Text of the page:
The state of New York will receive more than $127 million from the Volkswagen settlement, but the money is made available over a number of years. This week, New York authorities announced that $24 million is now available, of which $18 million will be used to fund the purchase of electric buses, especially for the transportation needs of low income areas in New York’s crowded inner cities. Another $6 million will be devoted to upgrading the state’s charging infrastructure for electric vehicles. The transportation sector is currently the largest source of greenhouse gas emissions in New York, representing about 34% of the state’s total emissions.
Basil Seggos, head of New York’s Department of Environmental Conservation, says in a press release, “The transportation sector remains the largest source of greenhouse gas emissions in New York, and by taking action to remove the worst polluters from our roads, communities across the state will benefit, especially those overburdened by pollution in our cities. I thank Governor Cuomo for his ongoing leadership in promoting green and renewable technologies and providing incentives to improve our air quality, reduce emissions, and create a sustainable future for New York’s transportation industry.”
The Volkswagen settlement funds are partially administered by the New York State Energy and Research Development Agency (NYSERDA). Alicia Barton, who heads NYSERDA, said “The Truck Voucher Incentive Program enables us to support fleet owners in their efforts to add cleaner, more efficient trucks and buses that support the state’s nation-leading efforts to reduce greenhouse gas emissions under Governor Cuomo’s Green New Deal. Supporting a statewide effort to increase the use of all-electric buses and ramping up electric vehicle charging stations gives fleet owners the confidence they need to go greener and cleaner with their vehicles and hastens our ability to ultimately eliminate New York State’s carbon footprint.”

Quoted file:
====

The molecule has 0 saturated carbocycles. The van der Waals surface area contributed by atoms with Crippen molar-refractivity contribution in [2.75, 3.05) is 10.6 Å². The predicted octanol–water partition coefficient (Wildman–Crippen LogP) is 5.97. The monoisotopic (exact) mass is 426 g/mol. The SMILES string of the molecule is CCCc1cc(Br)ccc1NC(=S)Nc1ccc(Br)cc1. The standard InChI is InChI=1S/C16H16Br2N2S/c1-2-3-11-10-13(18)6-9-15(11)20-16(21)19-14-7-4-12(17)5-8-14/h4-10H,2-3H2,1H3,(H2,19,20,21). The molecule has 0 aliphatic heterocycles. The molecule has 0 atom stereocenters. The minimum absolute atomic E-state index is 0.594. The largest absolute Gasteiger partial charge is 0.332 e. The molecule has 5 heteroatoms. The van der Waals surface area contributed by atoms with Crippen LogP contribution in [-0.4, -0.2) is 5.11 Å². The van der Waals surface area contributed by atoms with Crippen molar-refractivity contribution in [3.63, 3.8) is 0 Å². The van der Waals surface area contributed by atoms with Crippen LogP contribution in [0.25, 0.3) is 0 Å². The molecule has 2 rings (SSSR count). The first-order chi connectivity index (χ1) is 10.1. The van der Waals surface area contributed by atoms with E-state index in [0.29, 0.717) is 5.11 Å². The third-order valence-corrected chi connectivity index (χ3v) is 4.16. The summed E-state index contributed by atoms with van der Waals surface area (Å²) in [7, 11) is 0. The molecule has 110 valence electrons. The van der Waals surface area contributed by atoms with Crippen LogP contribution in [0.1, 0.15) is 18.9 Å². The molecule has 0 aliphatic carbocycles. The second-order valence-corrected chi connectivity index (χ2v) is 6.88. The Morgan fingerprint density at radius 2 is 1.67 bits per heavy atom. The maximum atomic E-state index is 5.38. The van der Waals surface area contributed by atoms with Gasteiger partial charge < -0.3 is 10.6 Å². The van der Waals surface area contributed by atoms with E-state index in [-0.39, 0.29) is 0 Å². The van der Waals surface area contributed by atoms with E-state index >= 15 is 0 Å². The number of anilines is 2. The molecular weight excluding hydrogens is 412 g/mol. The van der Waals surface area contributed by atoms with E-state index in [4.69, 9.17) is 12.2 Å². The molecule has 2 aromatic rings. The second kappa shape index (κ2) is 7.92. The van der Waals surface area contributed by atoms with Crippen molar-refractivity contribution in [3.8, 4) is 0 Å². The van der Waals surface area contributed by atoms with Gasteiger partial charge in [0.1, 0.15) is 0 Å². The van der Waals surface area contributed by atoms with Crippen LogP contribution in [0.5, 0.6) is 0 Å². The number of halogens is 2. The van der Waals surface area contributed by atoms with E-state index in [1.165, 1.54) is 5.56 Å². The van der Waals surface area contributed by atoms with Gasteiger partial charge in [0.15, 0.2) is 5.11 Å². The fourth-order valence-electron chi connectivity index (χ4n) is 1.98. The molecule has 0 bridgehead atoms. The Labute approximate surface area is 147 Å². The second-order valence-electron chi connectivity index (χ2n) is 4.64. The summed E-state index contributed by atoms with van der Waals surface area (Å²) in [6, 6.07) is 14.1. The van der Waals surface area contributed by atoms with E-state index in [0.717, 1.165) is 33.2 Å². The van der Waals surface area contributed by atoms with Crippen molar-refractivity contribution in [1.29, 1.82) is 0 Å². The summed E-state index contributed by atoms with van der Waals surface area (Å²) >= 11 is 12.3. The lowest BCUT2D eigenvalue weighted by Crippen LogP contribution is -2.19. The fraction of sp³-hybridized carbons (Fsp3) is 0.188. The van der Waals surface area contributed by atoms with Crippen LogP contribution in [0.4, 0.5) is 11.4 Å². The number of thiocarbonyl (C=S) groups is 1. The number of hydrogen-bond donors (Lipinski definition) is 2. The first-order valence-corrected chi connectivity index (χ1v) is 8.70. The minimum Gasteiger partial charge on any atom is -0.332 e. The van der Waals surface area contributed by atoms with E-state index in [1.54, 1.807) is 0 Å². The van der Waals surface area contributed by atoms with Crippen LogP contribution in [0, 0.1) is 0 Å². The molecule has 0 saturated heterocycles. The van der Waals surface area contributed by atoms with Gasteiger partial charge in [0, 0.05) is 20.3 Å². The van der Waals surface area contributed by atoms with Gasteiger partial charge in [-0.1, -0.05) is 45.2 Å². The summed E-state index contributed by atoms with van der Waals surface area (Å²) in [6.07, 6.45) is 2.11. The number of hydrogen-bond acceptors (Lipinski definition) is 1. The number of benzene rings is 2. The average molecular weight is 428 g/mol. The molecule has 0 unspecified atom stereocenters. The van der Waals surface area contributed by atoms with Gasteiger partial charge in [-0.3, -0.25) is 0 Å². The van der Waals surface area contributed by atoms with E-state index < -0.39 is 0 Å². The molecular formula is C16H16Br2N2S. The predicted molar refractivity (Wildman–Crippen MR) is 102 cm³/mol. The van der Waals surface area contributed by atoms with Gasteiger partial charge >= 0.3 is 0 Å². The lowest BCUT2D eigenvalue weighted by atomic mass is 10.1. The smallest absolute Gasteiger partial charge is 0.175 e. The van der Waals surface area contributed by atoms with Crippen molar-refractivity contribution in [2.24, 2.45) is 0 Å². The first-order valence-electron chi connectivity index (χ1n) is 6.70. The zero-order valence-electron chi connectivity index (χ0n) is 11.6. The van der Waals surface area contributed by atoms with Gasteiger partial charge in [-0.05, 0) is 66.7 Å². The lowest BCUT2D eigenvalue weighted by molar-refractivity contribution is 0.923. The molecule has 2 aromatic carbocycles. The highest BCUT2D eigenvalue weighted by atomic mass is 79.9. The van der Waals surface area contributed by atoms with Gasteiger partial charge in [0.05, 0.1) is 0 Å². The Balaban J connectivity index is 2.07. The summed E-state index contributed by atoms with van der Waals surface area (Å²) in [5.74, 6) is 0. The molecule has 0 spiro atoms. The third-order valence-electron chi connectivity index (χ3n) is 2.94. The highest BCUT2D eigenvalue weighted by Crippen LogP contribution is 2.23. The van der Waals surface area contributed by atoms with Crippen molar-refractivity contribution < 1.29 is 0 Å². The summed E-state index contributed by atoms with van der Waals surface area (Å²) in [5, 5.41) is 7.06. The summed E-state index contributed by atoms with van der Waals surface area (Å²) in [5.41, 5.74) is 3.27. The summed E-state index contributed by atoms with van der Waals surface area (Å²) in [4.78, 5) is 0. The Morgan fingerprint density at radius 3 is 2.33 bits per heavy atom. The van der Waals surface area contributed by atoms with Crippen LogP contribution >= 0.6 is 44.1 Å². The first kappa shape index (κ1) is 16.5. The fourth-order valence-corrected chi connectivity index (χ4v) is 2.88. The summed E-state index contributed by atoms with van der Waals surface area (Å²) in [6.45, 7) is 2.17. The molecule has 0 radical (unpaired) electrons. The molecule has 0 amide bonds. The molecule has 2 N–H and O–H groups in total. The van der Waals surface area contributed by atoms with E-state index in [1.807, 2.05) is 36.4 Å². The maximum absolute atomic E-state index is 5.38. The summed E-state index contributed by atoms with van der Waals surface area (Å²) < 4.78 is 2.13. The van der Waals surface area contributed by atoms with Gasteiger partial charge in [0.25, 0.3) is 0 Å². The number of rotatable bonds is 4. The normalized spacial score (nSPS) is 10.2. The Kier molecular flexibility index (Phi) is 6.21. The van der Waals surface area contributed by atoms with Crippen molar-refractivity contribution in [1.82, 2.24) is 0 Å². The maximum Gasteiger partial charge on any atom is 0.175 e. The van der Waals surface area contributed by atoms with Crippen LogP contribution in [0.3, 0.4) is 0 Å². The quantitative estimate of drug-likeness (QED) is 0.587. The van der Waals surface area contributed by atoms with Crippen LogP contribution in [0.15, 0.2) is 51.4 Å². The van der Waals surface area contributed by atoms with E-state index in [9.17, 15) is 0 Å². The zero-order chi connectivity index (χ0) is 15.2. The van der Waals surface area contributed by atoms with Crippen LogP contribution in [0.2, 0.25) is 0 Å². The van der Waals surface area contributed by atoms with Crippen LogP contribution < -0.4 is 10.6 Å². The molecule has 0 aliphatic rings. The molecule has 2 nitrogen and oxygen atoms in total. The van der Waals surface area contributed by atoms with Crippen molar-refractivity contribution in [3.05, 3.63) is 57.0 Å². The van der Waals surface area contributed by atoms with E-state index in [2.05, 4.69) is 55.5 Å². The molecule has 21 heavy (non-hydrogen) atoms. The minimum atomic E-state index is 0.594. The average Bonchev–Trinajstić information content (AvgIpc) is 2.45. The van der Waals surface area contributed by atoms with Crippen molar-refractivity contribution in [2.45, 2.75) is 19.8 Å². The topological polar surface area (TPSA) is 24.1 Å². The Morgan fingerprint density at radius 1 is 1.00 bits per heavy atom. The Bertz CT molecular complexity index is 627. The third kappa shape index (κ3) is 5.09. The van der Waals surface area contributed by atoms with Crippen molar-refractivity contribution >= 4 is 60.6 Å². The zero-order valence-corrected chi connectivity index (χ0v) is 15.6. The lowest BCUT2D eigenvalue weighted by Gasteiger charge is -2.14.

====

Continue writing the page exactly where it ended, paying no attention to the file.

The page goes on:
The funds may be used to replace diesel-powered vehicles built in 2009 or earlier. The replaced vehicles must be removed from service and scrapped, not sold on to other countries where they could continue to be used for decades. The bus replacement program is designed to help lower pollutants and exhaust emissions in communities of color and low income neighborhoods that experience a disproportionate share of negative environmental effects.
The NYSERDA Truck Voucher Incentive Program offers point of sale rebates designed to reduce the cost for businesses and municipalities that want to purchase new, clean electric or alternative-fueled vehicles such as commercial trucks and buses. These new all-electric transit buses will be garaged at bus depots and operated on routes located within Environmental Justice communities.
Assemblyman Steve Englebright, head of the state legislature’s Environmental Conservation Committee, said, “I want to commend Governor Cuomo for the manner in which he is handling the health emergency caused by the Corona virus while still providing important leadership in the urgent struggle to address climate change. The rebates announced today will put funds obtained from the Volkswagen emissions scandal to good use. Local bus transportation entities can use the rebates to replace diesel-powered buses with new clean modern electric buses. While New York State addresses the health emergency it is important to also accelerate the move away from fossil fuels.”
Indeed. COVID-19 is a scourge upon the land, but that doesn’t mean the world has stopped turning or that measures to address the even worse horrors of an overheated planet should be ignored.
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